The Warsaw Pact Invasion of Czechoslovakia The world political conversation today is the state of affairs in the Ukraine with protester in recent months protesting for a more pro-western European influence of government. Since the Ukraine has been in an economic crisis in the last few years, the current President Viktor F. Yanukovich decided to take an aid package from the Russian’s. This acceptance of the Russian aid package infuriated many in the Ukraine and has stifled the government with impeachments and newly elected officials that the Russian government does not support. Now with Russians soldier on the outskirts of the Ukraine’s boarder undertaking practice exercises and ready to enter on a moment’s notice. The Russian’s are determined to influence there near- abroad to resemble; that was once part of the Soviet Union.
After Stalin passed away, Eastern European countries made strong efforts to break the tyrannical power of the Soviet Union. In July of 1953, Imre Nagy was chosen to be the Chairman of the Council of Ministers. Shortly after in April, 1955 he was expelled from the Communist Party for having liberal policies. In February of 1956, the newly chosen Russian leader Khruschev began the process of renewing Communist principles. Unfortunately, this radical style of ruling ended in over 300,000 Hungarians being exiled, imprisoned or killed.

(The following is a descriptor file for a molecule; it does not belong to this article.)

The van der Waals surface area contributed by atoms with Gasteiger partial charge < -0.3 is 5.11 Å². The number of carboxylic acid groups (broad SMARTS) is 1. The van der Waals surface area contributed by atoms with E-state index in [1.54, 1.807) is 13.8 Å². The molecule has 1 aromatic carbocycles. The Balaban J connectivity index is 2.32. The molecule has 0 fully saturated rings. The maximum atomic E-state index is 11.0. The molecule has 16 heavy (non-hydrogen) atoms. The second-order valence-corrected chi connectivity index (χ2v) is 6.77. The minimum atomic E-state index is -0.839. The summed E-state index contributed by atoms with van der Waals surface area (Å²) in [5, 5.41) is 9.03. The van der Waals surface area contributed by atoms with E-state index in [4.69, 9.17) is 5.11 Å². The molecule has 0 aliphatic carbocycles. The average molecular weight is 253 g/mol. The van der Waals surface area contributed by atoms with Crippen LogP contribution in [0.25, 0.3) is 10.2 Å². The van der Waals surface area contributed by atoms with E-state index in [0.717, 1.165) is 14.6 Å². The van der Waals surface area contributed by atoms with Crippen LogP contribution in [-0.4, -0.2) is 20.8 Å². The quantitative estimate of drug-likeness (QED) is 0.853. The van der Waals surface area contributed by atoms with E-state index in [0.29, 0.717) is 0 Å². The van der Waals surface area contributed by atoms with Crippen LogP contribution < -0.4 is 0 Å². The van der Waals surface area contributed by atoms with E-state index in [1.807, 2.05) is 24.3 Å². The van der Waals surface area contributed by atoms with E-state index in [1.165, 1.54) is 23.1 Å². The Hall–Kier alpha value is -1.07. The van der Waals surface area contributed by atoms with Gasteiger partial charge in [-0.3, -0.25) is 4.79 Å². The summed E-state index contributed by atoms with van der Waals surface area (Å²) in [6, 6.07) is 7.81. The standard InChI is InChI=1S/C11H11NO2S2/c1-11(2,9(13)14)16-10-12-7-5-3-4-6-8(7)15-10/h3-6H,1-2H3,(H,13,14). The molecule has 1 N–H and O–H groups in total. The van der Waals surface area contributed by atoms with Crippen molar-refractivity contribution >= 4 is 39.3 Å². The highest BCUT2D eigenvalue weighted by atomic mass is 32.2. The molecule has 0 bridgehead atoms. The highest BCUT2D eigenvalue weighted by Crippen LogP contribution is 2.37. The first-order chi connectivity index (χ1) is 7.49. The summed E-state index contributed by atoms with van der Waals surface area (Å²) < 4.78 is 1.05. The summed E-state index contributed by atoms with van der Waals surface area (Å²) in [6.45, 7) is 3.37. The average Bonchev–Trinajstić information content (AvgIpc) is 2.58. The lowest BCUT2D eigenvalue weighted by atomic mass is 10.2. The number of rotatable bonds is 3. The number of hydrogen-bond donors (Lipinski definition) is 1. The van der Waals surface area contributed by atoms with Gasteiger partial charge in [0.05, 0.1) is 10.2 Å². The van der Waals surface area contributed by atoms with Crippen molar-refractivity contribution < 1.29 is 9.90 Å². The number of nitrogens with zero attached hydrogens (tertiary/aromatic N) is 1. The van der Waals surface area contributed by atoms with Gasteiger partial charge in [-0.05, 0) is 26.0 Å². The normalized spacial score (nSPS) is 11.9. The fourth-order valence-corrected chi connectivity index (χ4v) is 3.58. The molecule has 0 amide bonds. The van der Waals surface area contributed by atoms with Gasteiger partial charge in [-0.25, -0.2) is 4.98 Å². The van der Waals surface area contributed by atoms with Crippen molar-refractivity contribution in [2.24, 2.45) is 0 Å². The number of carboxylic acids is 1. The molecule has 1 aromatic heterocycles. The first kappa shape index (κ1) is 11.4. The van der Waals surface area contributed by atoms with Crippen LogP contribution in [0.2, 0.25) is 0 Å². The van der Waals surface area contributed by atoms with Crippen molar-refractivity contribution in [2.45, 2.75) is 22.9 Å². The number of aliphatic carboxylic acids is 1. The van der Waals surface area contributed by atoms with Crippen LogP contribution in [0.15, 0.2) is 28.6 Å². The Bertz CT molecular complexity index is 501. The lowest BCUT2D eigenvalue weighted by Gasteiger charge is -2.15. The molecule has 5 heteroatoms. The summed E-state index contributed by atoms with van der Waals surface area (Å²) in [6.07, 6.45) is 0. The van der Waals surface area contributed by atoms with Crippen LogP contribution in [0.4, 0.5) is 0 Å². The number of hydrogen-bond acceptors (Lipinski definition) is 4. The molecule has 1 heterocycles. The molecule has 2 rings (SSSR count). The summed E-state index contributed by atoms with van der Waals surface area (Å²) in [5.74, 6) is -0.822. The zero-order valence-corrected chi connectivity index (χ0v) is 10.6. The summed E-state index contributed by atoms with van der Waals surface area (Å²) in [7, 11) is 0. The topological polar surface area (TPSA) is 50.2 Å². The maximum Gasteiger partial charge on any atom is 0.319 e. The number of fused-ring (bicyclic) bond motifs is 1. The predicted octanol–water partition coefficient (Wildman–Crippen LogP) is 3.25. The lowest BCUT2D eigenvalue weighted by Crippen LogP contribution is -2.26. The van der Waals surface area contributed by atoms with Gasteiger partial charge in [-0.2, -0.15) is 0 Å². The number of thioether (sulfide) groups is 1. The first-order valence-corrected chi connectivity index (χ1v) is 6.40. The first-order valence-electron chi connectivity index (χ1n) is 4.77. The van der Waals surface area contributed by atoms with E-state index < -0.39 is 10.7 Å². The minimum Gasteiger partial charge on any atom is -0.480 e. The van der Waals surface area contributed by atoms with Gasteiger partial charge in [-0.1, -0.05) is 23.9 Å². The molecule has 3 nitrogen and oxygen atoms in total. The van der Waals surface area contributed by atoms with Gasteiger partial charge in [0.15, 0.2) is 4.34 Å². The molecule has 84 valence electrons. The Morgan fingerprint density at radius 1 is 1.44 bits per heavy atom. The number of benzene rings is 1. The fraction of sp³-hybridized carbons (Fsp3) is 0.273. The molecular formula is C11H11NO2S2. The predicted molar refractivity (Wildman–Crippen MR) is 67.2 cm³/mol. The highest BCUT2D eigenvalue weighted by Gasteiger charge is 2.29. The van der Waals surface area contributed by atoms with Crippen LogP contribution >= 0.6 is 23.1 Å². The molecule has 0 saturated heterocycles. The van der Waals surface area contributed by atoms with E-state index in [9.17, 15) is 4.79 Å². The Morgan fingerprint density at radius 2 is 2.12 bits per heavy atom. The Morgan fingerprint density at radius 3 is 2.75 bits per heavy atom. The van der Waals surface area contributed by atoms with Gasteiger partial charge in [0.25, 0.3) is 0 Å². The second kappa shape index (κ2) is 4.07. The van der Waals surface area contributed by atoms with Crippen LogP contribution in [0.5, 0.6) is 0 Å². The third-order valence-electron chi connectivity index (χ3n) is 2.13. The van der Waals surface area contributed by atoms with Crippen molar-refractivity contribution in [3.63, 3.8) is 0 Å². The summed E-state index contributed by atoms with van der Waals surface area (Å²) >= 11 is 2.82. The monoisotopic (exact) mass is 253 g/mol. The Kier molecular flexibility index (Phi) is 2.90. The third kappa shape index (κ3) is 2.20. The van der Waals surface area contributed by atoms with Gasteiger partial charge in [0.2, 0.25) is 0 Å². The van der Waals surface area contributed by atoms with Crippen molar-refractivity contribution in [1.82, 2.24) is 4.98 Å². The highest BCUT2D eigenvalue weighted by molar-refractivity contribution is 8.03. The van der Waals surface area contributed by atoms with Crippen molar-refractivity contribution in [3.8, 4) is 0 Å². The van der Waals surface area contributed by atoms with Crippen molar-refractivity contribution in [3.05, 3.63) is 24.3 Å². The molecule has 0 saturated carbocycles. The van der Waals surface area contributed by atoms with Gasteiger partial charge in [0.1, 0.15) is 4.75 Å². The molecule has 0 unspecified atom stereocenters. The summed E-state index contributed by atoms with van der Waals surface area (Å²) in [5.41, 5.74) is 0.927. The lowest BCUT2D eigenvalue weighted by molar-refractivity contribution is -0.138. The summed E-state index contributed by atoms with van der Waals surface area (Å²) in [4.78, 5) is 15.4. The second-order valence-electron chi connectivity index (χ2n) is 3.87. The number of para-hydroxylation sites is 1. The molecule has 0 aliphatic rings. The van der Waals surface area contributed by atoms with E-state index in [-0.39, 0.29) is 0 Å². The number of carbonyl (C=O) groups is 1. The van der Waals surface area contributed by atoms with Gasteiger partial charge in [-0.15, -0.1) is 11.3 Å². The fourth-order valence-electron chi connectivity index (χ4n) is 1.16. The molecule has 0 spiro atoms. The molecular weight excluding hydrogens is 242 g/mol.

The citizens of Czechoslovakia had not known freedom in decades. During much of World War II the nation was occupied by the Nazis and later by the Red Army as it drove the Nazis back to Berlin. When they Red Army moved into an area, communist regimes were set up to govern the area, and establish satellite nations. There were numerous uprisings throughout the decade that were violently suppressed by the communist governments with help from the USSR. After Alexander Dubcek tried to grant reforms to the people of Czechoslovakia in 1968, the USSR and most members of the Warsaw Pact sent their military forces to intervene and suppress any unrest or reforms.